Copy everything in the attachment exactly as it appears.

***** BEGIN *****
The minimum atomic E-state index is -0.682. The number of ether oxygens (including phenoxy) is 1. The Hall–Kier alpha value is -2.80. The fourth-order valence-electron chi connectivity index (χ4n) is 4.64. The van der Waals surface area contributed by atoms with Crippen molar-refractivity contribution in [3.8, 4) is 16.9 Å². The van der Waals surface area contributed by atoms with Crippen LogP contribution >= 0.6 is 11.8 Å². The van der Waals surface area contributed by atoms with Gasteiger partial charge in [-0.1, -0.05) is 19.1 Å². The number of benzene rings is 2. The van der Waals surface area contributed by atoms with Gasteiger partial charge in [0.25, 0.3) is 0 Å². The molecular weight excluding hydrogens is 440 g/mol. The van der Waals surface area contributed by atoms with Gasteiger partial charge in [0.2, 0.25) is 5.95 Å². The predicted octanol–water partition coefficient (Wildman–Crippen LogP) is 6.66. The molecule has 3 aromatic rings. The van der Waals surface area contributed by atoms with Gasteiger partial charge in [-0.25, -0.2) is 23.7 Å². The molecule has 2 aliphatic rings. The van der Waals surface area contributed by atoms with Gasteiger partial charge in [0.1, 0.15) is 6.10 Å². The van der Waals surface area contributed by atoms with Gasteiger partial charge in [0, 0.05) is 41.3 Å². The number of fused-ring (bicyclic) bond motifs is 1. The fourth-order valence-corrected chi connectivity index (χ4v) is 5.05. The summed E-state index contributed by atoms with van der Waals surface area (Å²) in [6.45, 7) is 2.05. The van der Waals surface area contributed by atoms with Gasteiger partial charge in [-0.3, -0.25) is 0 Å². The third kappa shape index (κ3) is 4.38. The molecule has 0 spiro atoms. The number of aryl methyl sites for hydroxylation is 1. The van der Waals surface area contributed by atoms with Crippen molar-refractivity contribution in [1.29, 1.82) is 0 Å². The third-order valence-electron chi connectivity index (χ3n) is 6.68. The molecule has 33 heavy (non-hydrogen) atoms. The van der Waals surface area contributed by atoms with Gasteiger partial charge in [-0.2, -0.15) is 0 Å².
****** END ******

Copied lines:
The minimum atomic E-state index is -0.682. The number of ether oxygens (including phenoxy) is 1. The Hall–Kier alpha value is -2.80. The fourth-order valence-electron chi connectivity index (χ4n) is 4.64. The van der Waals surface area contributed by atoms with Crippen molar-refractivity contribution in [3.8, 4) is 16.9 Å². The van der Waals surface area contributed by atoms with Crippen LogP contribution >= 0.6 is 11.8 Å². The van der Waals surface area contributed by atoms with Gasteiger partial charge in [-0.1, -0.05) is 19.1 Å². The number of benzene rings is 2. The van der Waals surface area contributed by atoms with Gasteiger partial charge in [0.25, 0.3) is 0 Å². The molecular weight excluding hydrogens is 440 g/mol. The van der Waals surface area contributed by atoms with Gasteiger partial charge in [0.2, 0.25) is 5.95 Å². The predicted octanol–water partition coefficient (Wildman–Crippen LogP) is 6.66. The molecule has 3 aromatic rings. The van der Waals surface area contributed by atoms with Gasteiger partial charge in [-0.25, -0.2) is 23.7 Å². The molecule has 2 aliphatic rings. The van der Waals surface area contributed by atoms with Gasteiger partial charge in [0.1, 0.15) is 6.10 Å². The van der Waals surface area contributed by atoms with Gasteiger partial charge in [0, 0.05) is 41.3 Å². The number of fused-ring (bicyclic) bond motifs is 1. The fourth-order valence-corrected chi connectivity index (χ4v) is 5.05. The summed E-state index contributed by atoms with van der Waals surface area (Å²) in [6.45, 7) is 2.05. The van der Waals surface area contributed by atoms with Gasteiger partial charge in [-0.3, -0.25) is 0 Å². The third kappa shape index (κ3) is 4.38. The molecule has 0 spiro atoms. The number of aryl methyl sites for hydroxylation is 1. The van der Waals surface area contributed by atoms with Crippen molar-refractivity contribution in [1.29, 1.82) is 0 Å². The third-order valence-electron chi connectivity index (χ3n) is 6.68. The molecule has 33 heavy (non-hydrogen) atoms. The van der Waals surface area contributed by atoms with Gasteiger partial charge in [-0.2, -0.15) is 0 Å².